Research Method: Grounded Theory for Descriptive and Exploratory Case Studies
Both Case Study and Grounded Theory methods are still minority research methodologies in information systems. A search of research papers published in higher tier information systems journalsa between 1985 and 2005 showed that only 120 out of 7,372 articles were concerned with case study research. Case methods are, however, well established in organizational research and have become increasingly more accepted in information systems research too (for examples see Benbasat et al., 1987; Galliers et al., 1987; Yin, 1989; Lee, 1989a, b; Orlikowski et al., 1991; Zinatelli et al., 1994). In particular, Eisenhardt (1989) describes a process of building theory from cases, focusing especially on its inductive nature.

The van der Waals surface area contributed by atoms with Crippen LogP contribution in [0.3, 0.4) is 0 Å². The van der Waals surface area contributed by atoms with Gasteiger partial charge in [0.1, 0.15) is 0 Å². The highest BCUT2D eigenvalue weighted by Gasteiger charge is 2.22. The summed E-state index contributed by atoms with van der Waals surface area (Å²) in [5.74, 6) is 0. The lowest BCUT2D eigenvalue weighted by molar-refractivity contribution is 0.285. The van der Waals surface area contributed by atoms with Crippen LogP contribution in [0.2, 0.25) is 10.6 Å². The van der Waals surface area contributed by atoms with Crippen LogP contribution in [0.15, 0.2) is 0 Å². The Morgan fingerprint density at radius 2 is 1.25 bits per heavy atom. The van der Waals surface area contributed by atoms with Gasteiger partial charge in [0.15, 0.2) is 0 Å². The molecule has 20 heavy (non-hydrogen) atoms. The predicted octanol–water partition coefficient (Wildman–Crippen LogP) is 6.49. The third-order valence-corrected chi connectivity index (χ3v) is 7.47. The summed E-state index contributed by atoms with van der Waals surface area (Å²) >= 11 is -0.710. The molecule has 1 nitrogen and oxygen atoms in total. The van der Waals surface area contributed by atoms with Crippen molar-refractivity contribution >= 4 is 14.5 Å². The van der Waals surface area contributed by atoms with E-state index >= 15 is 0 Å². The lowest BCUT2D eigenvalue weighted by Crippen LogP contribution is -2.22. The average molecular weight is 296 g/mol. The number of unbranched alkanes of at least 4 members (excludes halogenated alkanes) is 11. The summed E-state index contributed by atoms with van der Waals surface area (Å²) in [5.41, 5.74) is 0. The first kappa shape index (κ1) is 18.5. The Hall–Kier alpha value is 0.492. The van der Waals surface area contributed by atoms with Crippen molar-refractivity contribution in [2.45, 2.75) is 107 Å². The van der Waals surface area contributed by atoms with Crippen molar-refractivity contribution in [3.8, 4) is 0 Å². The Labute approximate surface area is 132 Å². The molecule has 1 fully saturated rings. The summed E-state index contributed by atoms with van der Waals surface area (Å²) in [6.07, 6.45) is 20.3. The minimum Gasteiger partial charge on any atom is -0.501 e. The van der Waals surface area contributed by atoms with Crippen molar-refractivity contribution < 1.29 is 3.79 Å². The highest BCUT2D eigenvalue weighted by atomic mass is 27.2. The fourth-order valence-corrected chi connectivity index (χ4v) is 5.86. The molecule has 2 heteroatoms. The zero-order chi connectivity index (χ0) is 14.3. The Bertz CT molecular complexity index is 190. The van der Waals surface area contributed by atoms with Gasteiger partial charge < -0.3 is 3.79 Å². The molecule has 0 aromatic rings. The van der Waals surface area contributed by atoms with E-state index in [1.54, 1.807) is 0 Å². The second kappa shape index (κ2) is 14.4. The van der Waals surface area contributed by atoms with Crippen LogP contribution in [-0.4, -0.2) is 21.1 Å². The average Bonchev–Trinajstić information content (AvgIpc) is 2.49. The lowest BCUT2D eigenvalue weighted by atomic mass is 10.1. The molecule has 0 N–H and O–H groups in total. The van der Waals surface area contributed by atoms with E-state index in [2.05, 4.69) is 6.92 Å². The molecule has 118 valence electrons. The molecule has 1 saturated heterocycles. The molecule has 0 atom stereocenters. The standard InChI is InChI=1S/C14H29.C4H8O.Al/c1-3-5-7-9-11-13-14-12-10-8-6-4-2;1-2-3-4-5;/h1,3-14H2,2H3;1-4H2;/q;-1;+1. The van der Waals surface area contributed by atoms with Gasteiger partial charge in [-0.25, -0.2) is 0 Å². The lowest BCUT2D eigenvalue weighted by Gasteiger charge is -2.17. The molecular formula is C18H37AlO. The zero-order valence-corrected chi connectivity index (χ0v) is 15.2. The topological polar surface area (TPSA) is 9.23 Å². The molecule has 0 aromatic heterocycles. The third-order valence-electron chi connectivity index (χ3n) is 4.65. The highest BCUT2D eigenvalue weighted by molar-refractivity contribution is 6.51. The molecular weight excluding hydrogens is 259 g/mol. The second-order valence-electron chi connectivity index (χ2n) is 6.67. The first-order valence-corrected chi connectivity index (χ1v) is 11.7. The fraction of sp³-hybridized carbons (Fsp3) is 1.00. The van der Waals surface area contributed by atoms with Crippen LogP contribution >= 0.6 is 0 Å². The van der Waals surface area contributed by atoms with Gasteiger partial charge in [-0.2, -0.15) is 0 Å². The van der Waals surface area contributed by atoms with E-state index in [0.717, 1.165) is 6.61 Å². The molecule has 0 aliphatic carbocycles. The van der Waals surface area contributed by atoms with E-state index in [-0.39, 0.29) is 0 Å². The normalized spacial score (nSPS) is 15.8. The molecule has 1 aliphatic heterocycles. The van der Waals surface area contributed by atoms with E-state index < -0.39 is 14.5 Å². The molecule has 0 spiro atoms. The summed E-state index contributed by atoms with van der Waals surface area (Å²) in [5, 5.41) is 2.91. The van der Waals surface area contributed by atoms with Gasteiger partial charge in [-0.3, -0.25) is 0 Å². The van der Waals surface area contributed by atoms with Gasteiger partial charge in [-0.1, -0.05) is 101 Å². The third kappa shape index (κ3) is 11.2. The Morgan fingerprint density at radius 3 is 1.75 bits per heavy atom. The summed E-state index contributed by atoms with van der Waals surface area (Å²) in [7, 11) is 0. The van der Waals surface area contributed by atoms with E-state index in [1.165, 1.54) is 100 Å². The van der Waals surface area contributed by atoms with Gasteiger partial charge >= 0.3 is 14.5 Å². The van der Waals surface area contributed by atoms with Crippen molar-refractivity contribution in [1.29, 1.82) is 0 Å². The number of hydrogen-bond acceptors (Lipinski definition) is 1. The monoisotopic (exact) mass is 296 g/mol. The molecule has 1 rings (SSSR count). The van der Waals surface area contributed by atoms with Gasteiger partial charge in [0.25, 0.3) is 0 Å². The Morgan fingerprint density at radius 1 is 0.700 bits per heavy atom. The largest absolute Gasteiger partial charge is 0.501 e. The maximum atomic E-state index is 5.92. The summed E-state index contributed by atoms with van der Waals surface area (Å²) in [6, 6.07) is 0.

KeywordsGround Theory Case Study Research Theoretical Sampling Information System Research Core Category
- Denzin, N. K. 1994 The art and politics of interpretation. In: Denzin, N. K., Lincoln, Y. S. (eds.), Handbook of Qualitative Research. Sage Publications, Thousand Oaks, CA, 500–515.Google Scholar
- Yoong, S. P. 1996. A grounded theory of reflective facilitation: Making the transition from traditional to GSS facilitation. Unpublished Doctoral Thesis at the Victoria University of Wellington, New Zealand, 10–295.Google Scholar
- Lehmann, H. P., Gallupe, R. B. 2005. Information systems for multinational enterprises – Some factors at work in their design and implementation, Journal of International Management, 11(4), 28–49.Google Scholar
- Fernandez, W. D., Lehmann, H. P. 2005. Achieving Rigour And Relevance In Information Systems Studies – Using grounded theory to investigate organsational cases. Grounded Theory Review, 5(1), 23–40.Google Scholar
- Stern, P. N. 1994. Grounded theory methodology: Its uses and processes. In: Glaser, B. G. (ed.), More Grounded Theory Methodology: A Reader. Sociology Press, Mill Valley, CA, 102–123.Google Scholar